Top 10 films of the year
In spite of the unfortunate sense of déjà vu as another long pandemic year closes, 2021 offered many cinematic respites from the world outside. Many delayed films from 2020 and new releases offered an escape from the Marvel/Disney hegemony over the big screen. While many masters of the form offered fresh projects that were just as wonderful as you’d hoped, there was also an invigorating groundswell of documentaries that stretched old notions of what a non-fiction film must be. This year’s Top 10 celebrates those directors who explored new spaces and didn’t merely recycle old IP.
10. “The Green Knight”
While some have quibbled with its free take on the Sir Gawain mythos, give credit where it’s due for a director taking a big swing and actually connecting. Even if the film doesn’t nail every element, at least David Lowery’s vibrant, vibe-saturated 14th Century tale never reminds you of a group brainstorm meeting. Lowery knows all the ingredients he needs for success: Dev Patel’s dashing knight clashing with very diseased-looking royalty, psycho-sexual tension with Alicia Vikander, a scary woodland creature voiced by Ralph Ineson, and a sly fox.
9. “Małni — Towards the Ocean, Towards the Shore”
This debut feature-length documentary from the Ho-Chunk artist and filmmaker Sky Hopinka, who has directed a remarkable series of shorts exploring indigenous life, centers on two Chinook people, Sweetwater Sahme and Jordan Mercier. They speak movingly about their lives against a lush Pacific Northwest backdrop, with ocean waves intermingling with green forests. Via associative editing carried forward by subtle narrative through lines, “Małni” alternates between breathtaking sequences of natural beauty and intimate, unglamorous handheld shots. Hopinka, who did the shooting, sound work, and editing, as well as the narration, generates rich visual poetry that melds perfectly profound lines from his subjects: “We’ll meet somewhere between now and nowhere.”
8. “The Voyeurs”
Finally, we got a new film in a smutty, Hitchcockian vein. More so than her lauded HBO television roles, this movie best taps into the big-chested affectlessness that’s become Sydney Sweeney’s trademark. “The Voyeurs” shows how the supposed great love of her life just becomes less interesting than looking at hot people having sex in the apartment across the street. This film underlines what true voyeurs already know: even when your whole life has unraveled and your binocular lens shatters in a hugely symbolic way, you still have to look through them. Obsession never sleeps.
7. “Faya Dayi”
This documentary is a stunning collective portrait of a rural Ethiopian community whose lives are centered around the cultivation of the euphoria-inducing cash crop khat. Jessica Beshir’s narcoticized debut feature promises an incredible filmography to come. She depicts the highly laborious process of bringing khat from field to market in entrancing sequences of bird and human call-and-response song mixed under the hot sun. She punctuates consistently arresting black and white photography with some shots that are simply virtuosic, as when we see God’s eye emerge from twist of smoke. The overlapping portraiture gradually folds into socio-political commentary on struggles of people with little besides khat chewing in their lives. Pondering the long and dangerous journey to Europe, one harvester murmurs to another, “We shouldn’t have to perish in the deserts and the seas to change our lives.”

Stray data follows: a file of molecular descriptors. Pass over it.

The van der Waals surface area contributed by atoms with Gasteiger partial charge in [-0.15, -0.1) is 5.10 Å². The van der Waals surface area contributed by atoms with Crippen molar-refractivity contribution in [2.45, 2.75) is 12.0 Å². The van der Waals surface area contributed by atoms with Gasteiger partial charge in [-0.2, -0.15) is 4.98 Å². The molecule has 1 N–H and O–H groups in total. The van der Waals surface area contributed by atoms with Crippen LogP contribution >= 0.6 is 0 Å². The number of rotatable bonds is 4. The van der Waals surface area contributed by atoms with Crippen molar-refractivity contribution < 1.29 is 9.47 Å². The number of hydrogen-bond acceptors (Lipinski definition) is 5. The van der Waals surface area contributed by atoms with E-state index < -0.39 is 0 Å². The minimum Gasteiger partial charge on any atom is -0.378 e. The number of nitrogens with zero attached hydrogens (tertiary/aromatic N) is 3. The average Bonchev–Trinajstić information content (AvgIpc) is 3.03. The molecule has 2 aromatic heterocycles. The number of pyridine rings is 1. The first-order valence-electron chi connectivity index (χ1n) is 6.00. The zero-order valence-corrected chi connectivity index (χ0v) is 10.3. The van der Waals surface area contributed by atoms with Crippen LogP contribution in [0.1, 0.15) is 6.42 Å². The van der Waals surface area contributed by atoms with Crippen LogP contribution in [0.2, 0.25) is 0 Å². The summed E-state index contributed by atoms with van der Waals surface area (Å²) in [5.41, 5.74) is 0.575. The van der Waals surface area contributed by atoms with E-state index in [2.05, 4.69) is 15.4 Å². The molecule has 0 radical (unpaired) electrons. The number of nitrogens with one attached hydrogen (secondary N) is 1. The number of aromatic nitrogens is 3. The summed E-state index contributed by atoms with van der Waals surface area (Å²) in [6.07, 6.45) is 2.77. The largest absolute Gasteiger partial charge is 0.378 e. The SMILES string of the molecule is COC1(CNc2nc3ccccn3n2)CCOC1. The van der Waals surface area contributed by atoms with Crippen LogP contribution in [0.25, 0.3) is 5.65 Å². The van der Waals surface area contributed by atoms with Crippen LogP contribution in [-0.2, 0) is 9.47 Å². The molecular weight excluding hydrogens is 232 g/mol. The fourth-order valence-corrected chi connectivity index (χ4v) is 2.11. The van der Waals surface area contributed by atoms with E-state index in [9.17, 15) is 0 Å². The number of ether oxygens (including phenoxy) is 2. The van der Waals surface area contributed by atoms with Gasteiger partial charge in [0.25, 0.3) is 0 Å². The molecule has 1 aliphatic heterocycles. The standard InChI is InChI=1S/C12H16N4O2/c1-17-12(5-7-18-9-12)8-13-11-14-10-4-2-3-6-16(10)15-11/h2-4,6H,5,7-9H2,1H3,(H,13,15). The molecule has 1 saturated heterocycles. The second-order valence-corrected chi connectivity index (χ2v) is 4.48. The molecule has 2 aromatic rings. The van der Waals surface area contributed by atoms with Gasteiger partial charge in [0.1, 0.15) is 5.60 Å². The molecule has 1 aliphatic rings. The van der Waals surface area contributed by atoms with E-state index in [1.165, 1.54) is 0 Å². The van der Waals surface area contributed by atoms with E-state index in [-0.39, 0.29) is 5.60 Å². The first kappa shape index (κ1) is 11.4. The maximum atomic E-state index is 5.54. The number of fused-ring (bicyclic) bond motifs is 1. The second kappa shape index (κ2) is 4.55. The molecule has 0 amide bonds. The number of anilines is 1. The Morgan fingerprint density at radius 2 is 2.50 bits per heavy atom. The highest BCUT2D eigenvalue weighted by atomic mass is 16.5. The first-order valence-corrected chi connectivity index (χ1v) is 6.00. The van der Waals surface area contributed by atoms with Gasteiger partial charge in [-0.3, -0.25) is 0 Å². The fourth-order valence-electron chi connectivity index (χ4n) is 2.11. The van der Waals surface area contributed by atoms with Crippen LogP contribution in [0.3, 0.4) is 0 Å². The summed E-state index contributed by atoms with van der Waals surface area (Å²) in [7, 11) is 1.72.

6. “The French Dispatch”
While the appearance of a Wes Anderson film is always a happy occasion, the subject of this one felt quite on the nose—a story that captures the creation of one issue of a New Yorker-like weekly. But Anderson responds to the confines of print media with his most outrageous display of wall-to-wall pictorial play. Watch “The French Dispatch” carefully to capture all of the jokes, not only in dialogue but also in editing. The film also boasts one of the maestro’s finest ever directorial flourishes when Tony Revolori, the actor playing a painter in his youth, hands over the artist’s ID chain to Benicio del Toro, who takes over the role. All transitions should be this rich, instead of a rote fade out and in. Embrace filmmakers like Anderson who, with each new film, do one or two things you’ve never seen before.
Director Rodrigo Reyes executes an outstanding concept in this documentary. On the brink of the 500th anniversary of the Spanish conquest of the Aztec empire, he has an actor in conquistador costume retrace the steps of Hernán Cortés’ men from beachhead to capital. Along the way, he meets present day sufferers from the land’s unceasing cycles of violence. The conquistador (who resembles the haggard protagonist of Lucrecia Martel’s “Zama”) witnesses with us a powerfully varied cast of interviewees. And the journey from the shores of Veracruz to Tenochtitlan is surely one of the most beautiful in the world. We see why the Spaniards were constantly referring to this land as Eden, and how Reyes captures modern Mexico with invigorating effect.